Volkswagen has turned to robots to help solve one of the problems with electric vehicle charging.
Although wall boxes work at home, charging in the sprawling multi-storey carparks common in supermarkets or airports is a tougher challenge if electric vehicle use is widespread.
Rather than putting chargers on every car spot, Volkswagen has previewed an autonomous charge robot that finds an empty vehicle, places down a mobile charge unit to juice it up, and then returns it to base.
The robots themselves don’t charge the cars. Instead, they plug them into mobile power packs so more vehicles can be recharged at the same time.
No human input is required for the process to work, although it’s not clear how the charger knows which cars need charging. Also unclear is whether the Volkswagen Group charger will be compatible with rival electric vehicles.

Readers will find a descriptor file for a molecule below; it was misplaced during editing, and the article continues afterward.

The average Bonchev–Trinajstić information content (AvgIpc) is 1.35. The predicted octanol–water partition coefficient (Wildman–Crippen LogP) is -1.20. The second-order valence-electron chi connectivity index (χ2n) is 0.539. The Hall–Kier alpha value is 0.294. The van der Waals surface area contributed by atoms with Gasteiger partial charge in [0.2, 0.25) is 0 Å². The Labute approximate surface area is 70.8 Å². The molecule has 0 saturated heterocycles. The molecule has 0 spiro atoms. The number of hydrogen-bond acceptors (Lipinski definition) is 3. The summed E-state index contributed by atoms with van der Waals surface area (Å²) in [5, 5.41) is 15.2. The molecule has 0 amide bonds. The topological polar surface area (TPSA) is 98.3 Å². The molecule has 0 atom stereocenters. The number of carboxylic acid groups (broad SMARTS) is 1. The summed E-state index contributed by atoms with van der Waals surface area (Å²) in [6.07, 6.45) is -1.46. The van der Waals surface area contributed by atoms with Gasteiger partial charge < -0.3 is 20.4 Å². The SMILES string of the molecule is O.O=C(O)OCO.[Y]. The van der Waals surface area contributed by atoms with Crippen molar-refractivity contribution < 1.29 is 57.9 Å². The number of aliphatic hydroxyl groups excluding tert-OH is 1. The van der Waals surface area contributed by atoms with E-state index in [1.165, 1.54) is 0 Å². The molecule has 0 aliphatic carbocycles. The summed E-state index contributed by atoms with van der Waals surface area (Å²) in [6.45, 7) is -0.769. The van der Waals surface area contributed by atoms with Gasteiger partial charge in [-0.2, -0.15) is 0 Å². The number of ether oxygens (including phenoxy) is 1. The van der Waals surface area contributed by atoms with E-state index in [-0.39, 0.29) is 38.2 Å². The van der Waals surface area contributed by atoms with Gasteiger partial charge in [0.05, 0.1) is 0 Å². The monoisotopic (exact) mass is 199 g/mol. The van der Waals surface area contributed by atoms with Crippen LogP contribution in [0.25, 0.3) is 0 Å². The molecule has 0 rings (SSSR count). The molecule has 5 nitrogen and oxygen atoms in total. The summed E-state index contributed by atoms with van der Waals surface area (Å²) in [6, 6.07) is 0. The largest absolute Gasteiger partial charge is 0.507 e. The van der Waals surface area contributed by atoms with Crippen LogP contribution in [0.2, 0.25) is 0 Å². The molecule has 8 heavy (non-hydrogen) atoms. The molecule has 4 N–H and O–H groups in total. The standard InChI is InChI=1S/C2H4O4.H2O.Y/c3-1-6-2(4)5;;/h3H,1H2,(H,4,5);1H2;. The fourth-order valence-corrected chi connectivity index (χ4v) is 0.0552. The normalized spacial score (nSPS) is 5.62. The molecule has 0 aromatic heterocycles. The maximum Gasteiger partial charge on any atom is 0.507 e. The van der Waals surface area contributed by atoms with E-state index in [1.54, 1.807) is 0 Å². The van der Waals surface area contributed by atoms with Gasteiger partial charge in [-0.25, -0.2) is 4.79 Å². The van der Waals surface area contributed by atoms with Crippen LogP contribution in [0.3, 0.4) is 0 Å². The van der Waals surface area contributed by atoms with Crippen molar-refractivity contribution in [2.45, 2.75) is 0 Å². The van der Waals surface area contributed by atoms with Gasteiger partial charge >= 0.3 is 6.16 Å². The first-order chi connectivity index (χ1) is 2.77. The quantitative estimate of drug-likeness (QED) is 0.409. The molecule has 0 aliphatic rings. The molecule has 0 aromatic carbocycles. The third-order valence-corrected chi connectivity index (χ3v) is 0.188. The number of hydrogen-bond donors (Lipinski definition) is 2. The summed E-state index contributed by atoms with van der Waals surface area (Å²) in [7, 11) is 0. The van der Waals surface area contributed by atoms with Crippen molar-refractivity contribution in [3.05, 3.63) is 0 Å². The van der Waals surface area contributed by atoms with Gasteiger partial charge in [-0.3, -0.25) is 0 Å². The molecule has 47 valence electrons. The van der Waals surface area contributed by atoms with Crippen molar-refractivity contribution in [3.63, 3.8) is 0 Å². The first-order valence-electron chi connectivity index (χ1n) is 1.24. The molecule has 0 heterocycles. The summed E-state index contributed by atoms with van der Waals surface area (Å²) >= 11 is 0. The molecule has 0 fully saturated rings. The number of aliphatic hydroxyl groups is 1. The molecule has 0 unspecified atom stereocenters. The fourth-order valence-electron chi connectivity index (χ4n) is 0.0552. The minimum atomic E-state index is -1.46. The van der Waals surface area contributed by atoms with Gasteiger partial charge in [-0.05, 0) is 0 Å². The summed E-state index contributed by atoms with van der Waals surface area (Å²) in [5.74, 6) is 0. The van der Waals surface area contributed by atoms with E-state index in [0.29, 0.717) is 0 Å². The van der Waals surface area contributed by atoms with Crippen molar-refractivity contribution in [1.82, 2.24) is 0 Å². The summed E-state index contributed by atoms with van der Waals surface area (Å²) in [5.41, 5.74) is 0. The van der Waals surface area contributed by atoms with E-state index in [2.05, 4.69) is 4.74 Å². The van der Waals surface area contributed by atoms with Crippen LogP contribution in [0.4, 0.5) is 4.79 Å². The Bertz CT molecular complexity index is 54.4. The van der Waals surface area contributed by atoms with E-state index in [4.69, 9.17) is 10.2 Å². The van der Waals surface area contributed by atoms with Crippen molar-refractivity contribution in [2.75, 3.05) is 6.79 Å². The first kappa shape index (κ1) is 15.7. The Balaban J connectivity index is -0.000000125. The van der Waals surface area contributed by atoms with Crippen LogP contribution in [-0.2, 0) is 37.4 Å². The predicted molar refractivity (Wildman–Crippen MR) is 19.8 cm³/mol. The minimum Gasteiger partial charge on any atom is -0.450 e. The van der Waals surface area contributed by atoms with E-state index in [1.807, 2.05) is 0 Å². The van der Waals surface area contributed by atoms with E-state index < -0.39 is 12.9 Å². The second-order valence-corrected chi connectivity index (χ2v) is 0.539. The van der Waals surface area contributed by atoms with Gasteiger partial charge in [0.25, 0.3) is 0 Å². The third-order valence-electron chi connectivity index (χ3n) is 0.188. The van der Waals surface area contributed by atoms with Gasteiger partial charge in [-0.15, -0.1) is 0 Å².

“A ubiquitous charging infrastructure is, and remains, a key factor in the success of electric mobility,” said Volkswagen Group Components CEO, Thomas Schmall.
“Our charging robot is just one of several approaches, but is undoubtedly one of the most visionary.”
Although its electric rollout is continuing apace in Europe, Australia will have to wait for the latest Volkswagen electric vehicles.
The launch of the ID.4 SUV and ID.3 hatchback has been pushed back to late in 2023 at the very earliest, with Volkswagen Australia boss Michael Bartsch blaming demand in the “European, American and Chinese markets”.
“Our expectation at the moment is that we’ll see the ID.3 or ID.4 – whichever one comes first in Australia – in the latter part of 2023. I’m not being deliberately vague on that, it’s simply that we don’t yet have a firm introduction date,” Mr Bartsch said.
“That doesn’t mean that we won’t have one by then. It’s simply unclear at the moment what the global launch program will be for that car because the first imperatives are the European, American and Chinese markets, the northern hemisphere – particularly Europe.
“[That’s] because of the legislative requirements on CO2 [emissions] and the penalties that come in terms of not meeting the output limits. The challenge is ramp up, is supply.”